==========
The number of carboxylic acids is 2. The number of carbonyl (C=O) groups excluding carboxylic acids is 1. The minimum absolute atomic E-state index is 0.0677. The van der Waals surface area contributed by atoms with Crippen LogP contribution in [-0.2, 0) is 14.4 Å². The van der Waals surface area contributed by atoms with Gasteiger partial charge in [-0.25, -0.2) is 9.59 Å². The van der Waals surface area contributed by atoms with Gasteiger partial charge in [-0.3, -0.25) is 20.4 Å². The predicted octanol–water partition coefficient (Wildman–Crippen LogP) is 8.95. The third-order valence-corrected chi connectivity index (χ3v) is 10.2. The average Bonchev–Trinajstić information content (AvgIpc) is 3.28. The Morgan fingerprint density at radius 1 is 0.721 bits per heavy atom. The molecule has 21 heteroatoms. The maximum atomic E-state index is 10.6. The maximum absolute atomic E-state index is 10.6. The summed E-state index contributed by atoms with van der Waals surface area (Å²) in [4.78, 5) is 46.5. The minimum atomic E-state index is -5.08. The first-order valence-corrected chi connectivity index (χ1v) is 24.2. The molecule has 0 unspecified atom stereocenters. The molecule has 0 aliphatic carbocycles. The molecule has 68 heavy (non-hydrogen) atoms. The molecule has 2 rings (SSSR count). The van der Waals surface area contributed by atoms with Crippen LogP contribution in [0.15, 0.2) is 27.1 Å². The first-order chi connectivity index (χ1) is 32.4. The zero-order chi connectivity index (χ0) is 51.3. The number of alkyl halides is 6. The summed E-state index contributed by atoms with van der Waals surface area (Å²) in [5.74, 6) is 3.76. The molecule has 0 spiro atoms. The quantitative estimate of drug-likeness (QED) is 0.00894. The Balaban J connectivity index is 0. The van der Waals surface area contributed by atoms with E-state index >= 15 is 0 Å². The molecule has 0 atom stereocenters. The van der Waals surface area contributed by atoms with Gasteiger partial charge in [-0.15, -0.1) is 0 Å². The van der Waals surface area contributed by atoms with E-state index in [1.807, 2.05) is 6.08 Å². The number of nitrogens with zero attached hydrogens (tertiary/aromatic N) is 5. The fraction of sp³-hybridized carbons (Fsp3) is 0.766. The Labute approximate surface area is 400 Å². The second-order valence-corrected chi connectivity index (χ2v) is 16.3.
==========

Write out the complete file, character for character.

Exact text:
The number of carboxylic acids is 2. The number of carbonyl (C=O) groups excluding carboxylic acids is 1. The minimum absolute atomic E-state index is 0.0677. The van der Waals surface area contributed by atoms with Crippen LogP contribution in [-0.2, 0) is 14.4 Å². The van der Waals surface area contributed by atoms with Gasteiger partial charge in [-0.25, -0.2) is 9.59 Å². The van der Waals surface area contributed by atoms with Gasteiger partial charge in [-0.3, -0.25) is 20.4 Å². The predicted octanol–water partition coefficient (Wildman–Crippen LogP) is 8.95. The third-order valence-corrected chi connectivity index (χ3v) is 10.2. The average Bonchev–Trinajstić information content (AvgIpc) is 3.28. The Morgan fingerprint density at radius 1 is 0.721 bits per heavy atom. The molecule has 21 heteroatoms. The maximum atomic E-state index is 10.6. The maximum absolute atomic E-state index is 10.6. The summed E-state index contributed by atoms with van der Waals surface area (Å²) in [4.78, 5) is 46.5. The minimum atomic E-state index is -5.08. The first-order valence-corrected chi connectivity index (χ1v) is 24.2. The molecule has 0 unspecified atom stereocenters. The molecule has 0 aliphatic carbocycles. The molecule has 68 heavy (non-hydrogen) atoms. The molecule has 2 rings (SSSR count). The van der Waals surface area contributed by atoms with Crippen LogP contribution in [0.15, 0.2) is 27.1 Å². The first-order chi connectivity index (χ1) is 32.4. The zero-order chi connectivity index (χ0) is 51.3. The number of alkyl halides is 6. The summed E-state index contributed by atoms with van der Waals surface area (Å²) in [5.74, 6) is 3.76. The molecule has 0 spiro atoms. The quantitative estimate of drug-likeness (QED) is 0.00894. The Balaban J connectivity index is 0. The van der Waals surface area contributed by atoms with E-state index >= 15 is 0 Å². The molecule has 0 atom stereocenters. The van der Waals surface area contributed by atoms with Gasteiger partial charge in [-0.15, -0.1) is 0 Å². The van der Waals surface area contributed by atoms with E-state index in [1.807, 2.05) is 6.08 Å². The number of nitrogens with zero attached hydrogens (tertiary/aromatic N) is 5. The fraction of sp³-hybridized carbons (Fsp3) is 0.766. The Labute approximate surface area is 400 Å². The second-order valence-corrected chi connectivity index (χ2v) is 16.3.